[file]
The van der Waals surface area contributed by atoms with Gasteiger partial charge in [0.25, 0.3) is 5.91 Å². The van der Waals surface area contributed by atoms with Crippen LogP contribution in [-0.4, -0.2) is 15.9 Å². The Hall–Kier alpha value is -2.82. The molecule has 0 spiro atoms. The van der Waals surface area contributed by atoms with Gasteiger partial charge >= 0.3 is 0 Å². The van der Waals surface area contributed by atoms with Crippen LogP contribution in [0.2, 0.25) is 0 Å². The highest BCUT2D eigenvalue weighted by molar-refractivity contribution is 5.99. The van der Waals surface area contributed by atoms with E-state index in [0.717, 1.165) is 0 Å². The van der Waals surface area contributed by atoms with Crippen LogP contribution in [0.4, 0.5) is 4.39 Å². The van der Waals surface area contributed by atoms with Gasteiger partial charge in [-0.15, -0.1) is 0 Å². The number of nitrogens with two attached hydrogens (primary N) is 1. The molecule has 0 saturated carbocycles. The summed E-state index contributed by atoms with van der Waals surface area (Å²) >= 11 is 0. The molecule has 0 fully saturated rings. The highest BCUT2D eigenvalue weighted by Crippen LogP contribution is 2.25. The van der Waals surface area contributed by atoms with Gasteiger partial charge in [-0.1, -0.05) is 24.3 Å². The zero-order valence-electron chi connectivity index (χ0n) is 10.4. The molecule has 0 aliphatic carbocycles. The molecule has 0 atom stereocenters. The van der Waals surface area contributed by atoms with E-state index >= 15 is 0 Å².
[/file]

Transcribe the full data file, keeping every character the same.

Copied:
The van der Waals surface area contributed by atoms with Gasteiger partial charge in [0.25, 0.3) is 5.91 Å². The van der Waals surface area contributed by atoms with Crippen LogP contribution in [-0.4, -0.2) is 15.9 Å². The Hall–Kier alpha value is -2.82. The molecule has 0 spiro atoms. The van der Waals surface area contributed by atoms with Gasteiger partial charge >= 0.3 is 0 Å². The van der Waals surface area contributed by atoms with Crippen LogP contribution in [0.2, 0.25) is 0 Å². The highest BCUT2D eigenvalue weighted by molar-refractivity contribution is 5.99. The van der Waals surface area contributed by atoms with E-state index in [0.717, 1.165) is 0 Å². The van der Waals surface area contributed by atoms with Crippen LogP contribution in [0.4, 0.5) is 4.39 Å². The van der Waals surface area contributed by atoms with Gasteiger partial charge in [-0.15, -0.1) is 0 Å². The number of nitrogens with two attached hydrogens (primary N) is 1. The molecule has 0 saturated carbocycles. The summed E-state index contributed by atoms with van der Waals surface area (Å²) >= 11 is 0. The molecule has 0 fully saturated rings. The highest BCUT2D eigenvalue weighted by Crippen LogP contribution is 2.25. The van der Waals surface area contributed by atoms with Gasteiger partial charge in [-0.1, -0.05) is 24.3 Å². The zero-order valence-electron chi connectivity index (χ0n) is 10.4. The molecule has 0 aliphatic carbocycles. The molecule has 0 atom stereocenters. The van der Waals surface area contributed by atoms with E-state index >= 15 is 0 Å².